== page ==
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    Bangladesh score a historic victory over South Africa in first ODI

    South Africa vs Bangladesh: Bangladesh men’s cricket team finally ended the drought of a win in South Africa as they beat the Proteas by 38 runs to take a 1-0 lead in the three-match ODI series. In 19 previous encounters, across all three formats, Bangladesh had never beaten South Africa on their home soil.

    Bangladesh created history on Friday as they defeated South Africa in their own backyard for the first time in ODI history. The visitors, thus, took a 1-0 lead in the three-match ODI series. Asked to bat, Bangladesh opener Liton Das (77), veteran all-rounder Shakib Al Hasan (77) and Yasir Ali (50) notched up brilliant half-centuries, to help the visitors post 314/7 in the stipulated 50 overs. South Africa spinner Keshav Maharaj, meanwhile, registered the best figures for the home side as he scalped two wickets for 56 runs. 

    In return, South Africa middle-order batter Rassie van der Dussen (86) and David Miller (79), notched up brilliant half-centuries to keep the chase alive but a four-wicket haul from Mehidy Hasan and three from Taskin Ahmed saw them bundled out for 276 runs. 

    Bangladesh have now won ODIs in every country they have played in. They ticked South Africa off the list on Friday, registering their first win in 20 years of touring here. They beat the home side by 38 runs, following a team effort that included three fifties that set up a total of 314 for 7, and two bowlers taking three wickets or more.

    David Miller was Bangladesh’s last stumbling block but when the left-hander fell in the 46th over, it was all but over for the home side. Miller was stopped at 79 off 57 balls, at a time when he was striking a boundary almost every over. Rassie van der Dussen top-scored with 86, which helped South Africa get out of an early jam, but it wasn’t enough in a big chase.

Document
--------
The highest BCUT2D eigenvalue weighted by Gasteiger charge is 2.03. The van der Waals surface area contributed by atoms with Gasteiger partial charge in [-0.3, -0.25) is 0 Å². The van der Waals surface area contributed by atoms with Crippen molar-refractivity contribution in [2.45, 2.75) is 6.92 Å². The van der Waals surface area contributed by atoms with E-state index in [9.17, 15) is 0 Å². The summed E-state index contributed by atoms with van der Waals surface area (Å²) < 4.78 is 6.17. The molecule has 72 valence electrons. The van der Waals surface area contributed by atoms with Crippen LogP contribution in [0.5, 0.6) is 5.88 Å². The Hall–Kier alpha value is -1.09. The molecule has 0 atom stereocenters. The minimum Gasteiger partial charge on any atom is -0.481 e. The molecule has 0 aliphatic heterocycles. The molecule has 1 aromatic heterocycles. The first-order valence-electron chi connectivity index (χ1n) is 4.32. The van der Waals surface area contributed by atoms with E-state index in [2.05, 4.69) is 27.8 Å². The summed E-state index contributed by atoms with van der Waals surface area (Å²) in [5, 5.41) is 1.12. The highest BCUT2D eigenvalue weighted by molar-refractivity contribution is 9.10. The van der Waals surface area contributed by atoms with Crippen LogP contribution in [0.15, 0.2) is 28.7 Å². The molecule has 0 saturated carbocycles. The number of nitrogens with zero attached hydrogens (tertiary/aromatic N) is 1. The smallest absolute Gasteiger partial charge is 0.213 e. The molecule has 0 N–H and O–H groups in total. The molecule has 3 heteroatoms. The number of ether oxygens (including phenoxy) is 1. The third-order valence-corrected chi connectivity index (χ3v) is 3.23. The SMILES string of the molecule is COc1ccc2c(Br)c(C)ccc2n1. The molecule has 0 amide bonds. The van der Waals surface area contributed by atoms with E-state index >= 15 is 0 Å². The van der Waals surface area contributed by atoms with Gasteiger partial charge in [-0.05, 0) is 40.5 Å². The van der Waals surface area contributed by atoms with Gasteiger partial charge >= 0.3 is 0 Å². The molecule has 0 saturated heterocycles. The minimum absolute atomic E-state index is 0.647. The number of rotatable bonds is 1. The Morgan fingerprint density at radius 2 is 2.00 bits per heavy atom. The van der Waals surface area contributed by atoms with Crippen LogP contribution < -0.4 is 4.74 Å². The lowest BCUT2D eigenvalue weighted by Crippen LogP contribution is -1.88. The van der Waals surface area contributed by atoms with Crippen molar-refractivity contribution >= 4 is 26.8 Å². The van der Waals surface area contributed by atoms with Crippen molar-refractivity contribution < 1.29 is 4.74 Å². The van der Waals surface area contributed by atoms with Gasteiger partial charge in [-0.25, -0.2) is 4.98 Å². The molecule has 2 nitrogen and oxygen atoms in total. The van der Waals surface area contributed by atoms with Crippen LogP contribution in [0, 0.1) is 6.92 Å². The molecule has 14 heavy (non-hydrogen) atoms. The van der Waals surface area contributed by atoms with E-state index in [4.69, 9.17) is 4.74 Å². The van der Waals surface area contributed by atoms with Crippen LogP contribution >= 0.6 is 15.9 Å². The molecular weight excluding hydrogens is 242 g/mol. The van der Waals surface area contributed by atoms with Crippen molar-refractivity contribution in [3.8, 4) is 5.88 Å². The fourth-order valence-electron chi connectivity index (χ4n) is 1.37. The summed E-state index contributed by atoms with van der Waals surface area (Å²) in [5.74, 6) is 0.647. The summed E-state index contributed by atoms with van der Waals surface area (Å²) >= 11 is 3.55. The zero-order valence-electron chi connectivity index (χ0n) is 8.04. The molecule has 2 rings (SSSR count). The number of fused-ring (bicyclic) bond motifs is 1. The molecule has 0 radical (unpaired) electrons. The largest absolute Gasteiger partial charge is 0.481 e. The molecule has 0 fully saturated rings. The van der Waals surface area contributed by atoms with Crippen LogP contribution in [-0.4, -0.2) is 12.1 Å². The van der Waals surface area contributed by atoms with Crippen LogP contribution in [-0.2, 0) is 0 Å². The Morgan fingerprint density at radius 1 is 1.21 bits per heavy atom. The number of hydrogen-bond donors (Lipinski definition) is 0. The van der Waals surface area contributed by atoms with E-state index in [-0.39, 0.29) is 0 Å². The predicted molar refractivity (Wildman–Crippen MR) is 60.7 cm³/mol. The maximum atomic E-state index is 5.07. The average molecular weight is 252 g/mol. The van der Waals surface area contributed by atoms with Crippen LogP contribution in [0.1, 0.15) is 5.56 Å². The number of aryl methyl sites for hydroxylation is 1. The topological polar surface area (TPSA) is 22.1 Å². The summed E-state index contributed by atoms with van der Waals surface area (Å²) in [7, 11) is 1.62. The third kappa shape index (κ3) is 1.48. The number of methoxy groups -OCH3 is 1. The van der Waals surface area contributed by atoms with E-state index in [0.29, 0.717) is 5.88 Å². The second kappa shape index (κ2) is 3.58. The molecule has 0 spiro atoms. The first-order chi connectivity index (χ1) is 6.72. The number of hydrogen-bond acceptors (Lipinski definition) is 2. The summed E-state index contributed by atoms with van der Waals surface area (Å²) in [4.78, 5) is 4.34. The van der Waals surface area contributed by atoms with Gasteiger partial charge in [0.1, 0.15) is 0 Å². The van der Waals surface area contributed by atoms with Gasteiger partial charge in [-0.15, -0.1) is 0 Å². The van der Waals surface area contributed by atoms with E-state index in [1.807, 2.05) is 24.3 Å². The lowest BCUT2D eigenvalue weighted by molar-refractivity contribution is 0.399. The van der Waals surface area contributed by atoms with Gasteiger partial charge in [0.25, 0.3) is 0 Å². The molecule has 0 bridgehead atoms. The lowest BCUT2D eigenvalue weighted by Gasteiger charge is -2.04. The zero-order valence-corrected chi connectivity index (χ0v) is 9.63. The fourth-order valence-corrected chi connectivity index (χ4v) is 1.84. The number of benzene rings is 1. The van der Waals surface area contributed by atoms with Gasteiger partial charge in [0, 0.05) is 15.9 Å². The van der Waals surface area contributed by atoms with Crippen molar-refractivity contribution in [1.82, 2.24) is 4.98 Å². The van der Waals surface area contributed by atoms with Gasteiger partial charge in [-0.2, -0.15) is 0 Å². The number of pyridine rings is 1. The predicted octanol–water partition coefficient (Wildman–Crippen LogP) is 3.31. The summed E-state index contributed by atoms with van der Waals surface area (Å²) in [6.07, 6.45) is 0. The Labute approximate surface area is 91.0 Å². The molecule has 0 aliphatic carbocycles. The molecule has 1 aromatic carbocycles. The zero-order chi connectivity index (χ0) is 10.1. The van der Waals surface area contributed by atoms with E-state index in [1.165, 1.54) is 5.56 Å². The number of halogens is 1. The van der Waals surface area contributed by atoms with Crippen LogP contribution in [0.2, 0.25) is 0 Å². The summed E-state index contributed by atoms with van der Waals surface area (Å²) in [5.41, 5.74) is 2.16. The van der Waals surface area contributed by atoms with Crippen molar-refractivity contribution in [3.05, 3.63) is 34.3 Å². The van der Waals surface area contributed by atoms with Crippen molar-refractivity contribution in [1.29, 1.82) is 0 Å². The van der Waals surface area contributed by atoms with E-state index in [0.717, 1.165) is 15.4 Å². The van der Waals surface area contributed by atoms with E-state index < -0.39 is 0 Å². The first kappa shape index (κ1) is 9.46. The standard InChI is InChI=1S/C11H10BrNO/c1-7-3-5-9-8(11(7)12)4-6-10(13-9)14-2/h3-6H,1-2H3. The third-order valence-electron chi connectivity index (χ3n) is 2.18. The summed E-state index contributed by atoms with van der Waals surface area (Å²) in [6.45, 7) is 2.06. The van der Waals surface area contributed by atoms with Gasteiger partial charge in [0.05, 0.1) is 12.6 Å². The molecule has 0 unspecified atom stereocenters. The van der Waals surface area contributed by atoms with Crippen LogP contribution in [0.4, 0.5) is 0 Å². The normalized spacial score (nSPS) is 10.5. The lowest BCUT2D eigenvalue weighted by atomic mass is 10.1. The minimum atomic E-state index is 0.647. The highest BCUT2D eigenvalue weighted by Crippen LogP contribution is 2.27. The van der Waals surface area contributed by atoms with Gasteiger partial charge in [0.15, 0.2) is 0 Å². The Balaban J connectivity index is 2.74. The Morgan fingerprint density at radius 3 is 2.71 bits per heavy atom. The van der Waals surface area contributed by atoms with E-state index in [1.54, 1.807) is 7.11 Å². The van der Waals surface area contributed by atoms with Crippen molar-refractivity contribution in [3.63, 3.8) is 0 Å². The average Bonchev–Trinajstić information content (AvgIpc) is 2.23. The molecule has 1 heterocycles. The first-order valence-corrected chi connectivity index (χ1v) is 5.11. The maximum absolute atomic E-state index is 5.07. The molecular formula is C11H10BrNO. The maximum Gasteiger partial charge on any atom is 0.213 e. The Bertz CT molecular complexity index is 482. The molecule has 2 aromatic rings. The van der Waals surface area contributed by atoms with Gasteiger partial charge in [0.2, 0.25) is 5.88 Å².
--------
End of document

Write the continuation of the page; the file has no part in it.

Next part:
Shakib Al Hasan’s rapid 77 was the centerpiece of Bangladesh total, their highest in South Africa. He added 115 for the fourth wicket with Yasir Ali, who made his maiden ODI fifty. Bangladesh hit 11 sixes in their innings, equaling their record for an overseas ODI.

    Mehidy Hasan Miraz, who gave Tamim Iqbal a bit of a headache after an expensive first spell, ended up taking four wickets including the one of Miller. But Taskin Ahmed was Bangladesh’s best bowler, with figures of 3 for 36.

    He struck twice in the first nine overs as Bangladesh struck three early blows. Shoriful Islam had Janneman Malan caught behind, before Taskin jammed one into Kyle Verreynne’s pads, plumb in front, and then had Aiden Markram caught at point for a three-ball duck.

    Temba Bavuma and van der Dussen took stock of the dire situation, and slowly rebuilt the chase with an 85-run stand. Bavuma found it difficult to pierce the gaps, but van der Dussen stroked the ball better, hitting three beautiful cover drives apart from two reverse-swept fours, two hits through midwicket and a top-edged six.

    Shoriful removed Bavuma in the 27th over but it brought more trouble to the crease for Bangladesh: Miller.